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Introducing the First GIS Enterprise Application Server

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ArcGIS Server is the first GIS enterprise application server that implements GIS business logic, which was previously available only from GIS desktop solutions, in an IT standards-based server environment.

A new product available with the release of ArcGIS 9 gives GIS application developers the tools for building and deploying shared server applications that deliver advanced GIS capabilities in Web services and client/server environments. ArcGIS Server is the first GIS enterprise application server that implements GIS business logic, which was previously available only from GIS desktop solutions, in an IT standards-based server environment.

Focused applications created with ArcGIS Server can supply high-level functionality, such as geometric network tracing, linear referencing, geodatabase editing and management, and spatial analysis, to users who are not GIS specialists but who can benefit from GIS capabilities. The proven ability of GIS to enhance operational efficiency and the quality of decision making has been driving the incorporation of GIS into the IT infrastructure.

With ArcGIS Server, existing investments in spatial data can be leveraged through the development of new applications that yield benefits across the organization. Sharing spatial information between and among departments will become as commonplace as the exchange of tabular data is currently and will move GIS into the same enterprise category as enterprise resource planning (ERP) or customer relationship management (CRM) software.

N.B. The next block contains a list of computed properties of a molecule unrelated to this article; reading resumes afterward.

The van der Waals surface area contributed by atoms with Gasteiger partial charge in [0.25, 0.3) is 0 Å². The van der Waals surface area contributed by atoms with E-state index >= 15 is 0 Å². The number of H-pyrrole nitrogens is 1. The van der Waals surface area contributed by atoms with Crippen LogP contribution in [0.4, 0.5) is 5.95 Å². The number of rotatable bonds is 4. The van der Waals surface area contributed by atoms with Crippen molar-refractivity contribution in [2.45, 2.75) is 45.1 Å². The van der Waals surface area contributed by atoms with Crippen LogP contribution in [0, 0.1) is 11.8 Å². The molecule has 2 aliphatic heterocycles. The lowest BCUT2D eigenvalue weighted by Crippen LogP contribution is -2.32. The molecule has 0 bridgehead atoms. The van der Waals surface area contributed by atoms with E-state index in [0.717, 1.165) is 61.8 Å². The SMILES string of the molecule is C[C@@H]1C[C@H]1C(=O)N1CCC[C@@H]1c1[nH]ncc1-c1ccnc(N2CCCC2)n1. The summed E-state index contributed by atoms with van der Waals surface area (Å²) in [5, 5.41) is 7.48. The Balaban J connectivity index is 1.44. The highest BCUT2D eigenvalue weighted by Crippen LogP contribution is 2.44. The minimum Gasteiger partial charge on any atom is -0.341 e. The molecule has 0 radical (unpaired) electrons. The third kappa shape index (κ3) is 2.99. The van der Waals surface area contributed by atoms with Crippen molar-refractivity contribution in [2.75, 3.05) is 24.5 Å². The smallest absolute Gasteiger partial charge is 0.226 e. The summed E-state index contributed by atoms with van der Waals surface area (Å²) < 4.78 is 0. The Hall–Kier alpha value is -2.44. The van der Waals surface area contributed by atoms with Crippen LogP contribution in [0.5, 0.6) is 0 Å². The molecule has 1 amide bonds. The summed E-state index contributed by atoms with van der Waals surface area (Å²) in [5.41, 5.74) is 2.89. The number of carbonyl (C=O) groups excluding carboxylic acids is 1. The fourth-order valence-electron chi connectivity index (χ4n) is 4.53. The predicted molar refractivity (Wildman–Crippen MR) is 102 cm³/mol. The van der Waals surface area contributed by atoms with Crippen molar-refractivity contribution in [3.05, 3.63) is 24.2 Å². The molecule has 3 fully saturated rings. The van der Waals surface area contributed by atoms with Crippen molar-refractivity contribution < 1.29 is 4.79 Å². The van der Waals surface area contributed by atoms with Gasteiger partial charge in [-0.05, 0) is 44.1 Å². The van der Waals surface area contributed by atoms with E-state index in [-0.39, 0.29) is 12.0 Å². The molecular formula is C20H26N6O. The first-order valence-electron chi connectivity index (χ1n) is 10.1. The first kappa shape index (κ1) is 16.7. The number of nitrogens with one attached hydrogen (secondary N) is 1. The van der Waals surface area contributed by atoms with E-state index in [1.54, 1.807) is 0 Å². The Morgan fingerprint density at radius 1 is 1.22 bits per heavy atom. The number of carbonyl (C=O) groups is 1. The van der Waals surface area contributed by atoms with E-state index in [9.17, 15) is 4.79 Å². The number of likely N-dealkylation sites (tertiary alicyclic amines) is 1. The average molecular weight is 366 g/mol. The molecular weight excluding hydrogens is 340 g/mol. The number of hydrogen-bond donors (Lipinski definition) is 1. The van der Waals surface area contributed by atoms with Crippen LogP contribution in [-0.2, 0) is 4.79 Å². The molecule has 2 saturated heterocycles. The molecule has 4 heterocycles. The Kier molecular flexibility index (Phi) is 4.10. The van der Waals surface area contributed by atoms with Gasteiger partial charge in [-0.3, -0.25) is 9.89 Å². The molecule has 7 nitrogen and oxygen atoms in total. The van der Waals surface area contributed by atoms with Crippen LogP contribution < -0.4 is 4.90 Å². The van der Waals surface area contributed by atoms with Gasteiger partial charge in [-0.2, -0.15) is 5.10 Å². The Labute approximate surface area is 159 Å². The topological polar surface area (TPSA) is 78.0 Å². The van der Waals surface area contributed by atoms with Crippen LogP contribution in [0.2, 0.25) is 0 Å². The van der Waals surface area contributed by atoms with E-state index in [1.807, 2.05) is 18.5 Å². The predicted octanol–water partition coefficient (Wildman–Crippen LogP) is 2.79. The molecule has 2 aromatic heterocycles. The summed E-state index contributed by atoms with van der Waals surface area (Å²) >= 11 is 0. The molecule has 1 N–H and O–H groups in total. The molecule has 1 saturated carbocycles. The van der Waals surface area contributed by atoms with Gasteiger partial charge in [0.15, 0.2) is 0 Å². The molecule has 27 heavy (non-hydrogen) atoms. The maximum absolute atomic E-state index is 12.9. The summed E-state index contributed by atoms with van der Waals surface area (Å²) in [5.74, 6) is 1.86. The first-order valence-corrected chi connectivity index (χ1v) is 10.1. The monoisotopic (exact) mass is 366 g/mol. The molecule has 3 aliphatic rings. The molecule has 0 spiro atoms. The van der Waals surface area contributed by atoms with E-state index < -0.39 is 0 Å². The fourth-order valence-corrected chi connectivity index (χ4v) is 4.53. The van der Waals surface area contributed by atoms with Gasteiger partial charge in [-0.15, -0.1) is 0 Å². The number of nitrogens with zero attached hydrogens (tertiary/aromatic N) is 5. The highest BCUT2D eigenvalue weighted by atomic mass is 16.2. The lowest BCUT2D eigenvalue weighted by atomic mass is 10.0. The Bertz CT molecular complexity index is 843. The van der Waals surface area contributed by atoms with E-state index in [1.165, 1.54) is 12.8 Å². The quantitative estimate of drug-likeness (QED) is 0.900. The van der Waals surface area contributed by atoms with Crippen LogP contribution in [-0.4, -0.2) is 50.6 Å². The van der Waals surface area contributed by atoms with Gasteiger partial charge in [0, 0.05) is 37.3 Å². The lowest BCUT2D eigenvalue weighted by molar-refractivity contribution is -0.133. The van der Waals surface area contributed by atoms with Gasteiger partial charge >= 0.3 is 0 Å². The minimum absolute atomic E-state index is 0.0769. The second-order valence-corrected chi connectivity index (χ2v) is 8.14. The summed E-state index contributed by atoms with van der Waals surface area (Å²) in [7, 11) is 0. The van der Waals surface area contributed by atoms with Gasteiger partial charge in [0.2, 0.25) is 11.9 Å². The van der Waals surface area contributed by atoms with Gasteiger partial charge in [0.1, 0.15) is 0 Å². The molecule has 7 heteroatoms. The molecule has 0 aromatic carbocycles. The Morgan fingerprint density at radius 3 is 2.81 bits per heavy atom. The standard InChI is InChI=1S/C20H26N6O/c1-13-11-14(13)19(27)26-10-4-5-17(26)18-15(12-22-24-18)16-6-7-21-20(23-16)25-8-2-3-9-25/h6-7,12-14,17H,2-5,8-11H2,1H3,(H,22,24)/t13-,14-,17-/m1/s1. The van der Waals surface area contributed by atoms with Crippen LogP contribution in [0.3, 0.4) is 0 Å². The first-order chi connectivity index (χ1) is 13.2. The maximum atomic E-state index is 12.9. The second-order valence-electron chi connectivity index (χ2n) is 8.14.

In the next few years, server-centric GIS will complement or provide an alternative to desktop systems. ArcGIS Server represents a significant milestone in Esri's software development strategy. It further integrates GIS within the larger IT environment so that the benefits of spatially enabled information can be shared with a greater number of people at a lower total cost of ownership. With ArcGIS Server, organizations can enjoy the ease of management, scalability, and open platform support of a truly enterprise GIS.

Benefits of Central Management

Centralizing processing capabilities means that software updates are not installed locally on hundreds of individual machines but are made once on the server. Because GIS enterprise application server software can be implemented on standard server hardware, the same hardware and staff can be used to maintain GIS applications along with an organization's non-GIS software. With server-based GIS, adding more users is as simple as upgrading memory, increasing disk space, or adding more ArcGIS Server instances. The load can be shared and balanced between multiple instances with administrative tools that are part of ArcGIS Desktop.

ArcGIS Server illustrates the benefits of Esri's standards-based approach to GIS. ArcGIS Server is designed to run across a single or distributed enterprise system of servers in a heterogeneous environment. It can be implemented using a variety of development environments, commercial application servers, and DBMSs. Support for key standards—Java and .NET for building network enterprise applications and XML (Extensible Markup Language)/SOAP (Simple Object Access Protocol) for messaging and data transfer over HTTP network connections—gives developers great flexibility in communicating with an organization's existing applications and data stores.